Awareness…This Present Time

Luke 12:54-56 He also said to the crowds, “When you see a cloud rising in the west, you say at once, ‘A shower is coming.’ And so it happens. And when you see the south wind blowing, you say, ‘There will be scorching heat,’ and it happens. You hypocrites! You know how to interpret the appearance of earth and sky, but why do you not know how to interpret the present time? (ESV)

Although this conversation between Jesus and the crowd occurred thousands of years ago, it is still so relevant to today. The talk of their predicting the weather back then reminds me of our society’s current concern for global climate change and whether our irresponsible use of the earth’s resources can sustain life for future generations. While these issues certainly shouldn’t be ignored, I can’t help but think Jesus would call our Western culture “hypocrites” today just as he did that crowd. People are so passionate about the physical threats to the environment, and yet ignore the secularism and depravity that are threatening the very souls of humanity. Our society is working hard to ensure the earth continues to provide for us, but has turned a blind eye to the Creator of this earth who may return at any time to judge us all. 

Where should our priorities lie? The Bible is clear and does not speak lightly of this matter. It’s not that we aren’t to be informed or stay involved in current issues, but as Christians, we come at them from a very different perspective. We must pay attention to the present times but with the constant awareness that the coming of the King of Kings is imminent. Luke 12 is one of many passages in the New Testament that uses alarming language to warn us of what will happen if we become lax and forget our time and place. 

Luke 12:35-37a, 45-46 “Stay dressed for action and keep your lamps burning, and be like men who are waiting for their master to come home from the wedding feast, so that they may open the door to him at once when he comes and knocks. Blessed are those servants whom the master finds awake when he comes. But suppose that servant says in his heart, ‘My master will be a long time in coming,’ and he begins to beat the menservants and maidservants, and to eat and drink and get drunk. The master of that servant will come on a day he does not anticipate and at an hour he does not expect. Then He will cut him to pieces and assign him a place with the unbelievers.” (ESV)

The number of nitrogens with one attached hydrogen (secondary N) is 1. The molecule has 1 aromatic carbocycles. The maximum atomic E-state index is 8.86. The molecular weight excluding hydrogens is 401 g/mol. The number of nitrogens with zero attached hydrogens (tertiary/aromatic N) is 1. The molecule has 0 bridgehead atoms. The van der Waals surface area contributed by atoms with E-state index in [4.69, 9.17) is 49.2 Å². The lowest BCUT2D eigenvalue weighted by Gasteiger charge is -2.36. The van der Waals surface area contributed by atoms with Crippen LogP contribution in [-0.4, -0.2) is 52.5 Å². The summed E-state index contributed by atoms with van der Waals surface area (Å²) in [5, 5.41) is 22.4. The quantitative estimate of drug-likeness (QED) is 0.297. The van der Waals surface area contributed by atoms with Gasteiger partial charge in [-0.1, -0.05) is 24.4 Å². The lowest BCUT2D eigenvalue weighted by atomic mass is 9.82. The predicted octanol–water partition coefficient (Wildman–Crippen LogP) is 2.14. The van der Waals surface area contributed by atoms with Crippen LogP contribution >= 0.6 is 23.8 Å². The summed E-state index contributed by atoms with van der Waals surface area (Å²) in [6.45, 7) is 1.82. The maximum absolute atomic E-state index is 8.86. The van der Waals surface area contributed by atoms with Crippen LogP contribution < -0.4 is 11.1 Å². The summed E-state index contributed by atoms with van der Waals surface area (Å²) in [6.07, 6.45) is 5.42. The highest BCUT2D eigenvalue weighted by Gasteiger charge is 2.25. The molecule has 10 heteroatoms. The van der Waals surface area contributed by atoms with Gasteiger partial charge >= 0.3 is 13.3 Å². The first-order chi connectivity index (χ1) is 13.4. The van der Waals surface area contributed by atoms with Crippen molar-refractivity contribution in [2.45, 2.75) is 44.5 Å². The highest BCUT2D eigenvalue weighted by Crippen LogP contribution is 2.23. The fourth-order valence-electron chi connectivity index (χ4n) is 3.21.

Be aware. Be alert. Be awake. Be sober. Be watchful. Be attentive. Be ready for action. This warning message is all found all through Scripture. When we are passive, asleep to the times and not thinking eternal or of Jesus’ return, we drift and become like the world around us (Hebrew 2:1). We forget our purpose, live to fulfill our own passions and await a fearful encounter with our God. Instead, we should take up our spiritual armor in order to stand against all that constantly tries to grab our attention and leads us away from God’s calling for our lives (I Thessalonians 5:6). This calling looks differently for everyone. You may be crunching numbers, educating children, nursing the wounded, advocating for sustainability, feeding the hungry, fighting slavery…all needed roles! But don’t forget we are all working towards a one ultimate purpose – to display the glory and love of God to the world and prepare them for His reign. May we never put this as second place in our priorities, lest in moments of trial and temptation we are found asleep on the job and miss out on the feast that awaits. 

 

 

Awareness…My Enemy

There is an amazing story in the middle of the book of Genesis that is often overlooked. Jacob and Esau are twins, but after some pretty rash, selfish, and deceitful actions that put Jacob on top and leave Esau with nothing, they become bitter enemies. Jacob flees for his life and they keep their distance for many years. Eventually though, Jacob wants to come home and knows he will have to meet his twin once again. Not knowing where they stand after so long, Jacob is very cautious and sends messages to prepare Esau of his coming as well as lavish gifts to encourage harmony. The amazing part comes when they finally come face to face and Jacob says to Esau, “For I have seen your face, which is like seeing the face of God, and you have accepted me.” (Genesis 33:10, ESV). Jacob sees “the face of God” in Esau, the feared brother who planned to kill him, who made him live far from home for many years, who has wealth and power and an army of men with him! This is quite the statement—far from what most of us would imagine anyone would say to their enemy in even the kindest of circumstances.

While I love the beauty of this redemption story, I also find it incredibly challenging. For how many of us have had to face an enemy as great as someone who tried to kill us? And yet how difficult it is for us to respond as Jacob did, to forgive and recognize the value in our “enemies” who have hurt us in much smaller ways. Jacob seems to have an awareness we are missing regarding how we see and respond to other people, enemies or not.